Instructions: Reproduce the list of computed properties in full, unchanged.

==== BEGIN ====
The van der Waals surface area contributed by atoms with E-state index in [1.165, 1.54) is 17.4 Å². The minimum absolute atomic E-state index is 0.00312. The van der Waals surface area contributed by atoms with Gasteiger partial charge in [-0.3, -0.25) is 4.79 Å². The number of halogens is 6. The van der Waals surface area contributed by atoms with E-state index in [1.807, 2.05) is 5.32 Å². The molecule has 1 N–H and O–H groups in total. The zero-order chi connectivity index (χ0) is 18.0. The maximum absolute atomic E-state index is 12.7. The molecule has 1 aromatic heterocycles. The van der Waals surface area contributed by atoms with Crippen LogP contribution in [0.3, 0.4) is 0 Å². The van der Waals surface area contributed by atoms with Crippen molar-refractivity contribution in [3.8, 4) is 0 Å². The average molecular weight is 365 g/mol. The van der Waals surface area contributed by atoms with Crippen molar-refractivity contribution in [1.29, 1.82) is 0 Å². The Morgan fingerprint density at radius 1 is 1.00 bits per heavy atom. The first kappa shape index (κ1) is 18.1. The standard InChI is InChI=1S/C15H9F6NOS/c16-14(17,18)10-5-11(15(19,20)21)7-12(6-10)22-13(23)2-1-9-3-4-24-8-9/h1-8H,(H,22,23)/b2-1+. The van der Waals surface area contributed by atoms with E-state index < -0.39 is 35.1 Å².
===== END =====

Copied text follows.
The van der Waals surface area contributed by atoms with E-state index in [1.165, 1.54) is 17.4 Å². The minimum absolute atomic E-state index is 0.00312. The van der Waals surface area contributed by atoms with Gasteiger partial charge in [-0.3, -0.25) is 4.79 Å². The number of halogens is 6. The van der Waals surface area contributed by atoms with E-state index in [1.807, 2.05) is 5.32 Å². The molecule has 1 N–H and O–H groups in total. The zero-order chi connectivity index (χ0) is 18.0. The maximum absolute atomic E-state index is 12.7. The molecule has 1 aromatic heterocycles. The van der Waals surface area contributed by atoms with Crippen LogP contribution in [0.3, 0.4) is 0 Å². The van der Waals surface area contributed by atoms with Crippen molar-refractivity contribution in [3.8, 4) is 0 Å². The average molecular weight is 365 g/mol. The van der Waals surface area contributed by atoms with Crippen molar-refractivity contribution in [1.29, 1.82) is 0 Å². The Morgan fingerprint density at radius 1 is 1.00 bits per heavy atom. The first kappa shape index (κ1) is 18.1. The standard InChI is InChI=1S/C15H9F6NOS/c16-14(17,18)10-5-11(15(19,20)21)7-12(6-10)22-13(23)2-1-9-3-4-24-8-9/h1-8H,(H,22,23)/b2-1+. The van der Waals surface area contributed by atoms with E-state index < -0.39 is 35.1 Å².